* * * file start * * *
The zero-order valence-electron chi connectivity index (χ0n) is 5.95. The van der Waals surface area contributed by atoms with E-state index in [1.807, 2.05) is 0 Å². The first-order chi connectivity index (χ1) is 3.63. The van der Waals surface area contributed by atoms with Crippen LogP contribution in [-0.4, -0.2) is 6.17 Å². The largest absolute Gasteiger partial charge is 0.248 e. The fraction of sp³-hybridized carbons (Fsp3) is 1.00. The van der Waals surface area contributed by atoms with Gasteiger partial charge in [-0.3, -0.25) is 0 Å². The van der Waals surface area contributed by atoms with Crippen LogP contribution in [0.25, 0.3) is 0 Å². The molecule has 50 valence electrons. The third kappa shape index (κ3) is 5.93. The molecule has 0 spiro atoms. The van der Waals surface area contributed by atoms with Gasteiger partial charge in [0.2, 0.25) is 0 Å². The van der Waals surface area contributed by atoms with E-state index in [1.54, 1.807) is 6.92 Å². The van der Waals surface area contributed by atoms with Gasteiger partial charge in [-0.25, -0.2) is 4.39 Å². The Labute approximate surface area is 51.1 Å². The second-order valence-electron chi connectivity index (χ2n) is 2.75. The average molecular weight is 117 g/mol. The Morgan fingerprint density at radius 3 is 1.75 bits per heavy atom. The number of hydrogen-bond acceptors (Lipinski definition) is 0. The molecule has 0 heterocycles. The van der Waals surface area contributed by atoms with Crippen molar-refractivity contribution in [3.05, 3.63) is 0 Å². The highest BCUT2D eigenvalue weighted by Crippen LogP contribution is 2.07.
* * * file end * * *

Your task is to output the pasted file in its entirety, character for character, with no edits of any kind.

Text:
The zero-order valence-electron chi connectivity index (χ0n) is 5.95. The van der Waals surface area contributed by atoms with E-state index in [1.807, 2.05) is 0 Å². The first-order chi connectivity index (χ1) is 3.63. The van der Waals surface area contributed by atoms with Crippen LogP contribution in [-0.4, -0.2) is 6.17 Å². The largest absolute Gasteiger partial charge is 0.248 e. The fraction of sp³-hybridized carbons (Fsp3) is 1.00. The van der Waals surface area contributed by atoms with Gasteiger partial charge in [-0.3, -0.25) is 0 Å². The van der Waals surface area contributed by atoms with Crippen LogP contribution in [0.25, 0.3) is 0 Å². The molecule has 50 valence electrons. The third kappa shape index (κ3) is 5.93. The molecule has 0 spiro atoms. The van der Waals surface area contributed by atoms with Gasteiger partial charge in [0.2, 0.25) is 0 Å². The van der Waals surface area contributed by atoms with E-state index in [1.54, 1.807) is 6.92 Å². The van der Waals surface area contributed by atoms with Gasteiger partial charge in [-0.25, -0.2) is 4.39 Å². The Labute approximate surface area is 51.1 Å². The second-order valence-electron chi connectivity index (χ2n) is 2.75. The average molecular weight is 117 g/mol. The Morgan fingerprint density at radius 3 is 1.75 bits per heavy atom. The number of hydrogen-bond acceptors (Lipinski definition) is 0. The molecule has 0 heterocycles. The van der Waals surface area contributed by atoms with Crippen molar-refractivity contribution in [3.05, 3.63) is 0 Å². The highest BCUT2D eigenvalue weighted by Crippen LogP contribution is 2.07.